FIBA World Cup: Nick Nurse, Canada ready to make do with who they have

Yahoo Sports Canada

TORONTO — Over the course of the 2018-19 NBA regular season, the Toronto Raptors had players in and out of the roster via injuries, trade and load management to leave head coach Nick Nurse constantly searching for a new answer.

Through 82 games, his demeanour and message remained the same: next man up and roll with who we’ve got. Whether it was Kawhi Leonard’s load management, Kyle Lowry’s back, Fred VanVleet’s thumb or even the deadline day trades that overhauled the rotation, his Raptors learned to be comfortable with being uncomfortable.

Coming over to Team Canada, it appears that the head coach will have to bring over that mantra in a hurry.

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The senior men’s national team announced its 19-strong training camp attendee list on Monday, a list that’s even shorter when considering neither Denver Nuggets guard Jamal Murray or New York Knicks rookie R.J. Barrett will participate in the FIBA World Cup beginning Aug. 31, though both will be in attendance.

Factor in the withdrawals of Tristan Thompson, Andrew Wiggins, Dwight Powell, Dillon Brooks, Shai Gilgeous-Alexander, Nickeil Alexander-Walker, Trey Lyles, Brandon Clarke and Nik Stauskas, and Canada’s hopes of qualifying for the 2020 Olympics through the World Cup have received a significant dent.

List of players in attendance for Canada's training camp.
List of players in attendance for Canada's training camp.

“My thoughts are I’m super proud of the guys that are here and super excited to coach them,” Nurse said when asked about those who withdrew from consideration. “You can’t force anybody to play, it’s a unique situation, everybody understands the uniqueness of it. I’m exhilarated to have this opportunity and coach these guys and judging by the first practice, it’s a helluva group of guys so I’m excited.”

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With his first opportunity to work with those who are in attendance, Nurse opted for as much scrimmage time as possible to try and develop some familiarity while also figuring out which combinations work best. It’s clear he won’t have much to work with in the way of isolation scoring, even pointing out that Cory Joseph, Kelly Olynyk and Kevin Pangos may be amongst those he turns to in need of a late basket, but is encouraged by what he sees.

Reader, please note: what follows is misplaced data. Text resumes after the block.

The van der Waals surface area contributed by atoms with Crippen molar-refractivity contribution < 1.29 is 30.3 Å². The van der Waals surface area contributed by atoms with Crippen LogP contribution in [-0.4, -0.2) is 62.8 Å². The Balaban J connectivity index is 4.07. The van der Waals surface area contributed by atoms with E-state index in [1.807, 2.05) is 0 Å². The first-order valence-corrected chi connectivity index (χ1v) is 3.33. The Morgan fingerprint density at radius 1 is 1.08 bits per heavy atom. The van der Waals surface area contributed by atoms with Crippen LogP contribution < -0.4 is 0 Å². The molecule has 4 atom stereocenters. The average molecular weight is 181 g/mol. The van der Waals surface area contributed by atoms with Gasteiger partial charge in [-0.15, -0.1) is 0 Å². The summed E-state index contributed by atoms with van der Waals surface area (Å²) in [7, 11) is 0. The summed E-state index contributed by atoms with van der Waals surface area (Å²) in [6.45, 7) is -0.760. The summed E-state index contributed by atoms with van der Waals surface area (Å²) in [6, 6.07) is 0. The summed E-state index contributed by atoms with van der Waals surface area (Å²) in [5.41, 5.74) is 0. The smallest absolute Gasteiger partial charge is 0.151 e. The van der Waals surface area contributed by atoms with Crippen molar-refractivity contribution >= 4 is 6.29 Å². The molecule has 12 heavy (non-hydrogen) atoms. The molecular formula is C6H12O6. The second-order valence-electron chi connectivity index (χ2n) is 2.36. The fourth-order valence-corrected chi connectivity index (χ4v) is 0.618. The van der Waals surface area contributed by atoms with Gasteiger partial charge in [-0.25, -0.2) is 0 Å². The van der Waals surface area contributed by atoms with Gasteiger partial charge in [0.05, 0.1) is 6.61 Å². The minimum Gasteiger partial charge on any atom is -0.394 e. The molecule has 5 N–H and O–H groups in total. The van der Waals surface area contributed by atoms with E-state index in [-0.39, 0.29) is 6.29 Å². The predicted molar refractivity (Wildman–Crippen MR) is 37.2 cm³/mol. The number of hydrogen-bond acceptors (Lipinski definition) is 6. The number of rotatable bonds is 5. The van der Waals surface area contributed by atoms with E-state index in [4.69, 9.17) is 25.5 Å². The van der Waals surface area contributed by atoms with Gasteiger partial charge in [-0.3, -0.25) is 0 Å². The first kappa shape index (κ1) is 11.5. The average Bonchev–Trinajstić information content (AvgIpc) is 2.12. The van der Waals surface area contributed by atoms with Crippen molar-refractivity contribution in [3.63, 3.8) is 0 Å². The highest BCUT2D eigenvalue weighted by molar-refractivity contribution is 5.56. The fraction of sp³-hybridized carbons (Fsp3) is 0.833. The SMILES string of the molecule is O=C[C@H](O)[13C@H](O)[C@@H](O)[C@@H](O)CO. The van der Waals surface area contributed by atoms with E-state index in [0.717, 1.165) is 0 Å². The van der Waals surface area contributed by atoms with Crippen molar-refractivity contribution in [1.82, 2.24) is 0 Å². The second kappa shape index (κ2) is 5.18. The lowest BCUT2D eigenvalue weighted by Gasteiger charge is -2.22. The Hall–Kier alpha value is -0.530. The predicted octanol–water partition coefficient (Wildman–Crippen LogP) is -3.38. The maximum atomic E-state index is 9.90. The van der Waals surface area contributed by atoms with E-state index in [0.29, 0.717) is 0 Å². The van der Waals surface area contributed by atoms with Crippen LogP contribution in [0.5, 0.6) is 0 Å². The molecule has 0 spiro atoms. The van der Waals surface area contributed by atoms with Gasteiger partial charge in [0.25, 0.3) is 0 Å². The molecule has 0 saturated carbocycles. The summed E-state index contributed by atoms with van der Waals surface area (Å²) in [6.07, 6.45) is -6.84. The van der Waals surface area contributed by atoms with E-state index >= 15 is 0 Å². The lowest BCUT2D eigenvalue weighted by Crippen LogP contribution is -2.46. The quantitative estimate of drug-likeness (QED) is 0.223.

“They were super unselfish, they moved the ball, I thought they executed some things really well,” Nurse said. “We drew up a few plays, put in a few OBs, etcetera, and those things were all done at a high IQ level. For me, it was a helluva first morning.”

Head coach of the Canadian men's basketball team, Nick Nurse, watches a scrimmage during a practice at the OVO Athletic Centre in Toronto. (THE CANADIAN PRESS/Cole Burston)
Head coach of the Canadian men's basketball team, Nick Nurse, watches a scrimmage during a practice at the OVO Athletic Centre in Toronto. (THE CANADIAN PRESS/Cole Burston)

Nurse is incorporating some of his Raptors plays, so look out for that, and while the priority is actually developing an understanding and feel for who he’s working with, he mentioned that the rule changes that come with playing a FIBA tournament are something that’s been talked about as well. Like playoff basketball, though, he feels it’s something that won’t truly be understood until the players actually experience it and the coaching staff has some video to work with as well.

Fortunately, he does have some experience to work with, a notable contingent of veterans spearheaded by Joseph and Olynyk. For the new backup point guard of the Sacramento Kings, the opportunity to help his country qualify for the Olympics with some of the people he’s known all his life is too good to resist.

“I think just the guys, the guys that I grew up with who are from the same places I'm from, who can relate to how I grew up,” Joseph said when asked why he keeps coming back. “I think those memories and stories that we build on the road makes it fun playing basketball with all of them.”

Joseph now figures to start in the backcourt and alluded to the fact that the young talent Canada has on tap going forward could make it one of his last chances to do so at a major tournament. Olynyk also looks set to start at either the power forward or centre position depending on what Nurse decides is best for Khem Birch, or even Chris Boucher, and he’s excited to represent the country again.

“It's just something that I've always done, always loved to do,” Olynyk said. “You know, to be able to compete for your country and help your country out, put your country on the map, you know, it's something special. And to be able to put on a jersey with Canada on the front, it's a prideful thing, it's a special thing. It's an opportunity that'll pass you by quicker than you think, so to be able to come out here and do that, it's always something to look back on, tell your kids, your family, friends.

“It's something in the history books, so it's something to do and something not to take for granted.”

The messages of both Joseph and Olynyk are powerful ones, and hopefully resonate with those who have opted out of what could still be a special moment in Canadian basketball history. They’ve made the task at hand all the more difficult considering the team is pooled in a group with Australia and Lithuania, and it’ll be down to elbow grease and camaraderie to get it over the hump.

There are vital absences across the tournament with Team USA serving as a prime example and Ben Simmons also missing from Australia’s preliminary roster, so no one’s going to feel sorry for Canada not having its premier talents available in China.

To the credit of Nurse and the rest of those assembled at OVO Athletic Centre on Monday, no one’s complaining.

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